Alex, thanks for this; one thing that I’m not clear on (and I haven’t seen your raw data of course) is that in the paper you show the scores and the standard deviations between the groups, but these SDs show the differences to be non-significant. The bar graph showing the differences between the groups has much smaller error bars than the SDs imply, so how are you actually saying that the genotypes in fact differ? I would suggest that one interesting plot might be to employ a dot-plot rather than a bar chart. It would also be interesting to see how the different observers view the different “subjects”.

Cheers,

-Shane @shanemuk

“So what have we learned if the p-value is .05 or lower? That there is likely a difference in the general population—”

“So unless the authors were incredibly unlucky (or lucky!) or are biasing their results through other less than ethical practices, we can say that there is likely a real difference between the two groups in the general population.”

These statements are incorrect. They are examples of the p-value fallacy:

http://www.graphpad.com/faq/viewfaq.cfm?faq=1317

http://www.annals.org/content/130/12/995.abstract

http://en.wikipedia.org/wiki/P-value#Misunderstandings

“Calculation of a P value is predicated on the assumption that the null hypothesis is correct. P values cannot tell you whether this assumption is correct.”

Bayesians say that p-values are meaningless and should not be used to prove or disprove anything.

Raw data being not available, we can still do reasonable inference from this: “… people with two G-copies came across better than their peers, regardless of gender. Of the ten most trusted listeners, six were double G-carriers, while nine of the ten least trusted listeners had at least one A-copy.”

The theory we should build is: what is the distribution of probabilities that a person having two copies of G is trusted (T), given the data above. Since we don’t know the number of G-people, we must average our estimate of this probability over all prior assumptions that the total number of G people is from 6 to 14 (9 people are A-type). Turns out P(T|G) is pretty wide. The mode of the distribution is around 0.5, but the mass is concentrated at the values greater than 0.5. In fact, Probability that P(T|G) is greater than 0.5 is 0.69. That’s all we know. Literally. I might have missed or goofed a few numbers, but I doubt we can extract more theory and more confidence from the data above.

We can build other theories, more or less detailed, but what we should test is the theory, not the null-theory. “Cult of statistical significance” is a good start.

Another reference:

http://www.tqmp.org/Content/vol03-2/p043/p043.pdf

“For instance, Cohen and Cohen

(1975) demonstrate that with a single predictor that in the

population correlates with the DV at .30, 124 participants are

needed to maintain 80% power. With five predictors and a

population correlation of .30, 187 participants would be

needed to achieve 80% power.”

Also:

Wilkinson, L., & Task Force on Statistical Inference, APA

Board of Scientific Affairs. (1999). Statistical methods in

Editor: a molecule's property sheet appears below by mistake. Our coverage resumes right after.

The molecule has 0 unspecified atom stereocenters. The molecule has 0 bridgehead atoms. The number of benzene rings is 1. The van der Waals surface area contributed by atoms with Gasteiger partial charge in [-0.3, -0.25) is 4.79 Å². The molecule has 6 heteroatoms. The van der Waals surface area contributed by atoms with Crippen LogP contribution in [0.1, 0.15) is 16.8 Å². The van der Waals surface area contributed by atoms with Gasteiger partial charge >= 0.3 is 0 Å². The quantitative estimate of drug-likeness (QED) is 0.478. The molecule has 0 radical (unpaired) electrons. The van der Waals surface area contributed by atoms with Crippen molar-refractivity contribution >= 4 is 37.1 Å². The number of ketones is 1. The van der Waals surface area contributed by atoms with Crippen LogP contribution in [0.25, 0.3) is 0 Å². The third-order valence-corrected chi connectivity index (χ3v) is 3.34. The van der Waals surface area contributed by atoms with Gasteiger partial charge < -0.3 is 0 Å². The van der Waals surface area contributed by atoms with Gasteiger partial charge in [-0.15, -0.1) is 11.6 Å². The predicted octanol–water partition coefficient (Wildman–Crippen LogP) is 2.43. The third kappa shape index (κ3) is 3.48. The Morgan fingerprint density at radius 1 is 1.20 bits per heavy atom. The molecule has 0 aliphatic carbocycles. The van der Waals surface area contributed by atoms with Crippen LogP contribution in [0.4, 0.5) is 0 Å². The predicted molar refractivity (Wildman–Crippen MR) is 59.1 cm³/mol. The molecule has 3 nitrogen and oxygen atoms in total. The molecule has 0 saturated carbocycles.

psychology journals: Guidelines and explanations.

American Psychologist, 54, 594‐604.

Incidentally, criticisms of statistical significance have been noted as far back as 1938:

Berkson, J. (1938). Some difficulties of interpretation encountered in the application of the chisquare test. Journal of the American Statistical Association, 33(203), 526-536.

Hi Joe Pickrell,

“This is a common fallacy, but a fallacy nonetheless. This is perhaps best illustrated by noting that the logical outcome of this line of reasoning is that, if you had genome-wide data but were only interested in a single gene, you should throw away the rest of the data before looking at it!”

Can I extrapolate the logic to another direction so that, in one genome-wide study (e.g. on height), to correct the p value, you need to take into account all previous published GWAS (e.g. on height) ?

Hi Calvin,

I don’t really like to think in terms of “correcting” a p-value. Instead, let’s think instead of the probability that a variant is truly associated with a disease. This probability depends on the level of evidence from the study, as well as the prior probability of the association. All these sorts of “correction factors” go into the prior. Should the number of tests you do influence your prior? I would say no. Should previous studies influence your prior? Probably. On the other hand, you might want to be conservative and not use the previous studies.

Two points:

1) The discussion on populations and replications fails to address sampling error within a population, what makes a population distinct, and most importantly, why any finding from a sample within a population is of importance to individuals outside that sample (i.e. why science uses inferential statistics in the first place)

2) The Karg study is a poor example of using meta-analytic techniques to test how the serotonin transporter gene moderates depression, as many of the ‘newly included’ studies used came from selected samples (i.e. the entire sample had heart disease) where no moderation was even tested. Furthermore, the example was mentioned in this post as meta-analyses of a main effect, whereas the meta-analyses were considering an interaction.